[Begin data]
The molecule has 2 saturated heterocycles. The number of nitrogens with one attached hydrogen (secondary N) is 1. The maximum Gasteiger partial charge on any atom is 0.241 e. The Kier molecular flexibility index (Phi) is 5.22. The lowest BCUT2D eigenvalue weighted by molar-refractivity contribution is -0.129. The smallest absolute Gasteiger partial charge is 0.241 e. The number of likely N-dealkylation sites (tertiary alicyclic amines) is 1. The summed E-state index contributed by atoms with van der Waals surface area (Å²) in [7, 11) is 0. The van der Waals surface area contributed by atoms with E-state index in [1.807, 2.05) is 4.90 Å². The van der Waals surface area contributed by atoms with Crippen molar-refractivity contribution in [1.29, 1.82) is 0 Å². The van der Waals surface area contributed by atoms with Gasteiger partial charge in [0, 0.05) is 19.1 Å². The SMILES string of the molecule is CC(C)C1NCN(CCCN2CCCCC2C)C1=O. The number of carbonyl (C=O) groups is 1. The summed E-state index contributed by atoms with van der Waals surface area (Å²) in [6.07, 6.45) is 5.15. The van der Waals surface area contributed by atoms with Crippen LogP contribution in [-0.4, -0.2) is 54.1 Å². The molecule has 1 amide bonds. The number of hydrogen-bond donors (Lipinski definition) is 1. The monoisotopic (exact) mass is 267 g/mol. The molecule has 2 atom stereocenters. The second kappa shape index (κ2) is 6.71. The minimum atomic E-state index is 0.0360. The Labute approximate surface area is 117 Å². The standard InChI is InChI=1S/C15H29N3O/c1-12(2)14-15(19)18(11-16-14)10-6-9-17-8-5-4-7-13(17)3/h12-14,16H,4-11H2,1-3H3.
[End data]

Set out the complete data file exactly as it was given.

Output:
The molecule has 2 saturated heterocycles. The number of nitrogens with one attached hydrogen (secondary N) is 1. The maximum Gasteiger partial charge on any atom is 0.241 e. The Kier molecular flexibility index (Phi) is 5.22. The lowest BCUT2D eigenvalue weighted by molar-refractivity contribution is -0.129. The smallest absolute Gasteiger partial charge is 0.241 e. The number of likely N-dealkylation sites (tertiary alicyclic amines) is 1. The summed E-state index contributed by atoms with van der Waals surface area (Å²) in [7, 11) is 0. The van der Waals surface area contributed by atoms with E-state index in [1.807, 2.05) is 4.90 Å². The van der Waals surface area contributed by atoms with Crippen molar-refractivity contribution in [1.29, 1.82) is 0 Å². The van der Waals surface area contributed by atoms with Gasteiger partial charge in [0, 0.05) is 19.1 Å². The SMILES string of the molecule is CC(C)C1NCN(CCCN2CCCCC2C)C1=O. The number of carbonyl (C=O) groups is 1. The summed E-state index contributed by atoms with van der Waals surface area (Å²) in [6.07, 6.45) is 5.15. The van der Waals surface area contributed by atoms with Crippen LogP contribution in [-0.4, -0.2) is 54.1 Å². The molecule has 1 amide bonds. The number of hydrogen-bond donors (Lipinski definition) is 1. The monoisotopic (exact) mass is 267 g/mol. The molecule has 2 atom stereocenters. The second kappa shape index (κ2) is 6.71. The minimum atomic E-state index is 0.0360. The Labute approximate surface area is 117 Å². The standard InChI is InChI=1S/C15H29N3O/c1-12(2)14-15(19)18(11-16-14)10-6-9-17-8-5-4-7-13(17)3/h12-14,16H,4-11H2,1-3H3.